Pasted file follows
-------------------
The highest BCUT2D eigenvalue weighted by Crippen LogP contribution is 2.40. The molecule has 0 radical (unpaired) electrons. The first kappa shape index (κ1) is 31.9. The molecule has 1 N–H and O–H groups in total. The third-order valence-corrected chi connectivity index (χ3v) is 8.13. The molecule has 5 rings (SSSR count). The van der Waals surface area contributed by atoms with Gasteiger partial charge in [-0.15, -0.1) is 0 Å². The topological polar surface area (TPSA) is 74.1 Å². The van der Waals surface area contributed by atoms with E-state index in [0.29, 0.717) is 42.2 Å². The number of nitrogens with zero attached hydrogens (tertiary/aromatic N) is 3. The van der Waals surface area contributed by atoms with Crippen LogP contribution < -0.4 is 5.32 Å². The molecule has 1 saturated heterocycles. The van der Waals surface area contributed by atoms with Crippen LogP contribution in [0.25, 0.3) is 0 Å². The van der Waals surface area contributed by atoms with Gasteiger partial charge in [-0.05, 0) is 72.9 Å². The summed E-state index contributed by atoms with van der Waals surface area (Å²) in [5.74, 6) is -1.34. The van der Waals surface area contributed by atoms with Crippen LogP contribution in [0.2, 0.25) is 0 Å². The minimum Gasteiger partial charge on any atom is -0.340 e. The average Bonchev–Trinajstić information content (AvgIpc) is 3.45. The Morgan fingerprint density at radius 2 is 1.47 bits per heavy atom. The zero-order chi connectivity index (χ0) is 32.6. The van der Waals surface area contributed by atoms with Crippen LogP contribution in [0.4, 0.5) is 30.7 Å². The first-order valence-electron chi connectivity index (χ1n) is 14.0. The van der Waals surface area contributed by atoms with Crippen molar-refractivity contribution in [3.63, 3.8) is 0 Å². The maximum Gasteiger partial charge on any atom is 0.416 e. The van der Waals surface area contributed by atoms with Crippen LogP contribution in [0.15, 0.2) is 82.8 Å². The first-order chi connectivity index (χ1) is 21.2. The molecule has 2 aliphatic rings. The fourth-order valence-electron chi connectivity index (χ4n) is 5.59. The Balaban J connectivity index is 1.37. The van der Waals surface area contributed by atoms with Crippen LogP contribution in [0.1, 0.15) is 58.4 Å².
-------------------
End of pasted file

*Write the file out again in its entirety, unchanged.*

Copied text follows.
The highest BCUT2D eigenvalue weighted by Crippen LogP contribution is 2.40. The molecule has 0 radical (unpaired) electrons. The first kappa shape index (κ1) is 31.9. The molecule has 1 N–H and O–H groups in total. The third-order valence-corrected chi connectivity index (χ3v) is 8.13. The molecule has 5 rings (SSSR count). The van der Waals surface area contributed by atoms with Gasteiger partial charge in [-0.15, -0.1) is 0 Å². The topological polar surface area (TPSA) is 74.1 Å². The van der Waals surface area contributed by atoms with E-state index in [0.29, 0.717) is 42.2 Å². The number of nitrogens with zero attached hydrogens (tertiary/aromatic N) is 3. The van der Waals surface area contributed by atoms with Crippen LogP contribution < -0.4 is 5.32 Å². The molecule has 1 saturated heterocycles. The van der Waals surface area contributed by atoms with Crippen LogP contribution in [0.25, 0.3) is 0 Å². The van der Waals surface area contributed by atoms with Gasteiger partial charge in [-0.05, 0) is 72.9 Å². The summed E-state index contributed by atoms with van der Waals surface area (Å²) in [5.74, 6) is -1.34. The van der Waals surface area contributed by atoms with Crippen LogP contribution in [0.2, 0.25) is 0 Å². The minimum Gasteiger partial charge on any atom is -0.340 e. The average Bonchev–Trinajstić information content (AvgIpc) is 3.45. The Morgan fingerprint density at radius 2 is 1.47 bits per heavy atom. The zero-order chi connectivity index (χ0) is 32.6. The van der Waals surface area contributed by atoms with Crippen LogP contribution in [0.4, 0.5) is 30.7 Å². The first-order valence-electron chi connectivity index (χ1n) is 14.0. The van der Waals surface area contributed by atoms with Crippen molar-refractivity contribution in [3.63, 3.8) is 0 Å². The maximum Gasteiger partial charge on any atom is 0.416 e. The van der Waals surface area contributed by atoms with Crippen LogP contribution in [0.15, 0.2) is 82.8 Å². The first-order chi connectivity index (χ1) is 21.2. The molecule has 2 aliphatic rings. The fourth-order valence-electron chi connectivity index (χ4n) is 5.59. The Balaban J connectivity index is 1.37. The van der Waals surface area contributed by atoms with Crippen LogP contribution in [0.1, 0.15) is 58.4 Å².